1) Donaydampfshiffahrtsgesellschafts- kapitaenskajuetenschluesseloch

[The keyhole of the door of the cabin of the captain of a steamship company operating on the Danube]

2) Gesundheitswiederherstellungszusammen- mischungsverhaeltniskundiger

[One who knows the mixture ratio of a concoction that is sure torestore health]

3) Ueberseedeutschlehrerinternetmailing- listenfragenstellundantwortkundigen

[People well versed in asking questions and supplying answers on the Internet Mailing List of German teachers abroad]

But that's not all the fun! The author goes on to create some more:

There follows a small collection of pseudo-compound nouns together with their English equivalents, which illustrate the process of compounding as it occurs naturally in the German language.

German Lesson #7

Dog:                    Barkenpantensniffer
Dog Catcher:            Barkenpantensniffersnatcher
Dog Catcher's Truck:    Barkenpantensniffersnatcherwagen
Garage for Truck:       Barkenpantensniffensnatcherwagenhaus
Truck Repairman:        Barkenpantensniffensnatcherwagen-
                        mechanikerwerker
Mechanic's Union:       Barkenpantensniffensnatcherwagen-
                        mechanikerwerkerfeatherbedden-
                        gefixengruppe

Doctor:                 Chestergethumpenpulsentooker
Nurse:                  Chestergethumpenpulsentookerhelper
Hypodermic Needle:      Chestergethumpenpulsentooker-
                        helperhurtensticker
Backside:               Chestergethumpenpulsentooker-
                        helperhurtenstickerstabbenplatz

Piano:                  Plinkenplankenplunkenbox
Pianist:                Plinkenplankenplunkenboxgepounder
Piano Stool:            Plinkenplankenplunkenboxgepounder-
                        spinnenseat
Piano Recital:          Plinkenplankenplunkenboxgepounder-
                        offengeshowenspelle
Fathers at the Recital: Plinkenplankenplunkenboxgepounder-
                        offengeshowenspellensnoozengruppe
Mothers at the Recital: Plinkenplankenplunkenboxgepounder-
                        offengeshowenspellensnoozen-
                        gruppenuppenwakers

Automobile:             Honkenbrakenscreecher
Gasoline:               Honkenbrakenscreecherzoomerjuicen
Driver:                 Honkenbrakenscreecherguidenschtunker
Auto Mechanic:          Honkenbrakenscreecherknockengepinger-
                        sputtergefixer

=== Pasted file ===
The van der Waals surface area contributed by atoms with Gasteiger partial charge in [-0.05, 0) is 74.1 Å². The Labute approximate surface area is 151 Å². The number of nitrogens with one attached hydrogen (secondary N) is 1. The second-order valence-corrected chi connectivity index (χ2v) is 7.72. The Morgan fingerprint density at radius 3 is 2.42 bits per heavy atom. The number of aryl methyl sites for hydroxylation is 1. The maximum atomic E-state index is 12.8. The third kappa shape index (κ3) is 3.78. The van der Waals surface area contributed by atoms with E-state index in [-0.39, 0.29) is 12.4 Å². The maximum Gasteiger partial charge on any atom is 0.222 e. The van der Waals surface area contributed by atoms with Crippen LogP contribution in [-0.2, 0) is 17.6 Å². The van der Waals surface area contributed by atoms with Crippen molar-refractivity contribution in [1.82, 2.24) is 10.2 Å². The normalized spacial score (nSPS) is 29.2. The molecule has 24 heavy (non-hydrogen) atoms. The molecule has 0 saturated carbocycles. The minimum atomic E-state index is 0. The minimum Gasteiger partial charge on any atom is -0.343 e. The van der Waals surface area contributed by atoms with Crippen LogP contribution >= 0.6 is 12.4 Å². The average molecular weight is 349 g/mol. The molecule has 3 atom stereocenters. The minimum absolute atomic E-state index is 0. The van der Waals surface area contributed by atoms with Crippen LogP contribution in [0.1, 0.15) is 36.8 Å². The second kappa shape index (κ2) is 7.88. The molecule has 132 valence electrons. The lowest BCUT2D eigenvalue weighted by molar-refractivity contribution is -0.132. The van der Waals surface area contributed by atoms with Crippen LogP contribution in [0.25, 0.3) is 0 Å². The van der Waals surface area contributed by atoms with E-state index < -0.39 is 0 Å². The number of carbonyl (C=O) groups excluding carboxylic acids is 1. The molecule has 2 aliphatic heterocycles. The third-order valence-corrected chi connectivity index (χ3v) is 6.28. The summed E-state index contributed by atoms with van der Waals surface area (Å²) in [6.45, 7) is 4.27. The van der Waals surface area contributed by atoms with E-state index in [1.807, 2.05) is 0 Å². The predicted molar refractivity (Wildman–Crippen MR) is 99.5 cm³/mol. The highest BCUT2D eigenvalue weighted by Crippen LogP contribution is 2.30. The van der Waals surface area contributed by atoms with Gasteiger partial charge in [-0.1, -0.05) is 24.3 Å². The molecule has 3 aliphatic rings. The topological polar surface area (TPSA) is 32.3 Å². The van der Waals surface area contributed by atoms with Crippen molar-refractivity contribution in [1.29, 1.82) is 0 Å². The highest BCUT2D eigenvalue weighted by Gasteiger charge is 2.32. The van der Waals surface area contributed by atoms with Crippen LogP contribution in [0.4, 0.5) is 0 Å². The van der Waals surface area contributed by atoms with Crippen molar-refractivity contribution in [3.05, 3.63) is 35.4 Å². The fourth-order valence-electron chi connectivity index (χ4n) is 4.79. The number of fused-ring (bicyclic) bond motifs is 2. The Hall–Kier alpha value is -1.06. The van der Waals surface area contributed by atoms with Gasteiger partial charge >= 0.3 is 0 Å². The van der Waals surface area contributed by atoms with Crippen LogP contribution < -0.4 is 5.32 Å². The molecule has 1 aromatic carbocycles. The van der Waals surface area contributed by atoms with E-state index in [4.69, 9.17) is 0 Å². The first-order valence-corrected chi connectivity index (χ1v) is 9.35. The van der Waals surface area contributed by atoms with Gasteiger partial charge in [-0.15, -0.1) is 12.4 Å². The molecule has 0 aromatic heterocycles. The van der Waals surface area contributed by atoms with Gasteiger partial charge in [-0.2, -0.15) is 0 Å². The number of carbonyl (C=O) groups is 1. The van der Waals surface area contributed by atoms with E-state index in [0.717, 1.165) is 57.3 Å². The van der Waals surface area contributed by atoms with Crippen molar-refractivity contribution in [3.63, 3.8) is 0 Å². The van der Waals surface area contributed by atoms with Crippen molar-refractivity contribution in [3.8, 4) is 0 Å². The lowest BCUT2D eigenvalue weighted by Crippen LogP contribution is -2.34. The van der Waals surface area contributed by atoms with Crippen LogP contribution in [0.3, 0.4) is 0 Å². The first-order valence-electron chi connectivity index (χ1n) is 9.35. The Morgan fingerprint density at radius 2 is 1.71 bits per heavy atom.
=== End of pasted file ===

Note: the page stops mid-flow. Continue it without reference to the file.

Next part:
Repair Bill:            Bankenrollergebustenuptottenliste

No wonder the Germans are such a fun-loving people!

Labels:

March 7, 2006

What does it say about the modern American culture when the Adam Sandler movie Billy Madison is cited by a judge in denying a legal motion, and it’s appropriate?

How bad are things at Air America Radio? Consider this editorial comment from Phoenix, which just saw AAR’s local affiliate drop the troubled network's programming following a change in the station's ownership. One local AAR fan wonders if there's an evil Christian conspiracy afoot in the Valley of the Sun.

Without a doubt, this is the coolest story of the week (HT: In From the Cold). What's even cooler? A similar, independently-developed civilian prototype that's already flown with an eye to commercial development, coming soon to a brand new spaceport in New Mexico. Even more cool than that? The future competition may be an elevator!

Why are poor countries poor? The Undercover Economist finds clues while riding in a taxi in Cameroon. Meanwhile, another economist explains why U.S. cities are shaping up as they are.

About Political Calculations



blog advertising
is good for you

Welcome to the blogosphere's toolchest! Here, unlike other blogs dedicated to analyzing current events, we create easy-to-use, simple tools to do the math related to them so you can get in on the action too! If you would like to learn more about these tools, or if you would like to contribute ideas to develop for this blog, please e-mail us at:

ironman at politicalcalculations.com

Thanks in advance!

Recent Posts

Applications

This year, we'll be experimenting with a number of apps to bring more of a current events focus to Political Calculations - we're test driving the app(s) below!

Most Popular Posts
Quick Index

Site Data

This site is primarily powered by:

This page is powered by Blogger. Isn't yours?

Visitors since December 6, 2004:

CSS Validation

Valid CSS!

RSS Site Feed

AddThis Feed Button

JavaScript

The tools on this site are built using JavaScript. If you would like to learn more, one of the best free resources on the web is available at W3Schools.com.

Other Cool Resources

Blog Roll

Market Links
Charities We Support
Recommended Reading
Recommended Viewing
Recently Shopped

Seeking Alpha Certified

Archives
Legal Disclaimer

Materials on this website are published by Political Calculations to provide visitors with free information and insights regarding the incentives created by the laws and policies described. However, this website is not designed for the purpose of providing legal, medical or financial advice to individuals. Visitors should not rely upon information on this website as a substitute for personal legal, medical or financial advice. While we make every effort to provide accurate website information, laws can change and inaccuracies happen despite our best efforts. If you have an individual problem, you should seek advice from a licensed professional in your state, i.e., by a competent authority with specialized knowledge who can apply it to the particular circumstances of your case.